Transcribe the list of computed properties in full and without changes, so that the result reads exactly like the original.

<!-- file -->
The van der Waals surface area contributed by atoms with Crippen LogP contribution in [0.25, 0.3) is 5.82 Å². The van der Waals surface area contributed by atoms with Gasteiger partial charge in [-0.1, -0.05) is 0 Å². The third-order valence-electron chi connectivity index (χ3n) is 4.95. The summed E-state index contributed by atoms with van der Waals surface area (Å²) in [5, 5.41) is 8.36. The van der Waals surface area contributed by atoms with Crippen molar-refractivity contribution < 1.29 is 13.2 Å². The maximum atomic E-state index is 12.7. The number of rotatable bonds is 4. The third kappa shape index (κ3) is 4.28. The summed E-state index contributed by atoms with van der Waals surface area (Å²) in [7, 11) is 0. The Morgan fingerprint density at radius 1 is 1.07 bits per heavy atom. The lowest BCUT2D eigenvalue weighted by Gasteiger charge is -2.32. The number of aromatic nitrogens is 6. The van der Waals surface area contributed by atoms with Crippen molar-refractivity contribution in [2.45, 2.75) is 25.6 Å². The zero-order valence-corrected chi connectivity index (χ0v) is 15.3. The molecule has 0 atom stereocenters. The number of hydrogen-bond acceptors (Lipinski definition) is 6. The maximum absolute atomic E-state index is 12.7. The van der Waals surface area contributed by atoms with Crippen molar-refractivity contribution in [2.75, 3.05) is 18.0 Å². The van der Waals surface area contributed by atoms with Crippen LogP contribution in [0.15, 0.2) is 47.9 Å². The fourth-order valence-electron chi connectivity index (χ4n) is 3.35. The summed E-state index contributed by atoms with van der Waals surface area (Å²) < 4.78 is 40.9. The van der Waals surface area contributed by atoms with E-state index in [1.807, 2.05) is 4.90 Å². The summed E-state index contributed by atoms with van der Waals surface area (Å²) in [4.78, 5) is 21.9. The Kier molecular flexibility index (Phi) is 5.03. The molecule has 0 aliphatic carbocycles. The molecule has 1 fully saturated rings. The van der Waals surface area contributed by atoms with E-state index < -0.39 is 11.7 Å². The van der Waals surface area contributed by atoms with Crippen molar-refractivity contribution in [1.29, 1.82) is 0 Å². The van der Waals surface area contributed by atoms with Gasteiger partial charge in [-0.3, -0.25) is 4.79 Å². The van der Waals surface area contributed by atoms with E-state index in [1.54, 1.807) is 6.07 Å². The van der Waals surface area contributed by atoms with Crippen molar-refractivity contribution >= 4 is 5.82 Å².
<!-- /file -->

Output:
The van der Waals surface area contributed by atoms with Crippen LogP contribution in [0.25, 0.3) is 5.82 Å². The van der Waals surface area contributed by atoms with Gasteiger partial charge in [-0.1, -0.05) is 0 Å². The third-order valence-electron chi connectivity index (χ3n) is 4.95. The summed E-state index contributed by atoms with van der Waals surface area (Å²) in [5, 5.41) is 8.36. The van der Waals surface area contributed by atoms with Crippen molar-refractivity contribution < 1.29 is 13.2 Å². The maximum atomic E-state index is 12.7. The number of rotatable bonds is 4. The third kappa shape index (κ3) is 4.28. The summed E-state index contributed by atoms with van der Waals surface area (Å²) in [7, 11) is 0. The Morgan fingerprint density at radius 1 is 1.07 bits per heavy atom. The lowest BCUT2D eigenvalue weighted by Gasteiger charge is -2.32. The number of aromatic nitrogens is 6. The van der Waals surface area contributed by atoms with Crippen molar-refractivity contribution in [2.45, 2.75) is 25.6 Å². The zero-order valence-corrected chi connectivity index (χ0v) is 15.3. The molecule has 0 atom stereocenters. The number of hydrogen-bond acceptors (Lipinski definition) is 6. The maximum absolute atomic E-state index is 12.7. The van der Waals surface area contributed by atoms with Crippen molar-refractivity contribution in [2.75, 3.05) is 18.0 Å². The van der Waals surface area contributed by atoms with Crippen LogP contribution in [0.15, 0.2) is 47.9 Å². The fourth-order valence-electron chi connectivity index (χ4n) is 3.35. The summed E-state index contributed by atoms with van der Waals surface area (Å²) < 4.78 is 40.9. The van der Waals surface area contributed by atoms with E-state index in [1.807, 2.05) is 4.90 Å². The summed E-state index contributed by atoms with van der Waals surface area (Å²) in [4.78, 5) is 21.9. The Kier molecular flexibility index (Phi) is 5.03. The molecule has 0 aliphatic carbocycles. The molecule has 1 fully saturated rings. The van der Waals surface area contributed by atoms with E-state index < -0.39 is 11.7 Å². The van der Waals surface area contributed by atoms with Crippen molar-refractivity contribution in [1.29, 1.82) is 0 Å². The van der Waals surface area contributed by atoms with Gasteiger partial charge in [-0.3, -0.25) is 4.79 Å². The van der Waals surface area contributed by atoms with E-state index in [1.54, 1.807) is 6.07 Å². The van der Waals surface area contributed by atoms with Crippen molar-refractivity contribution >= 4 is 5.82 Å².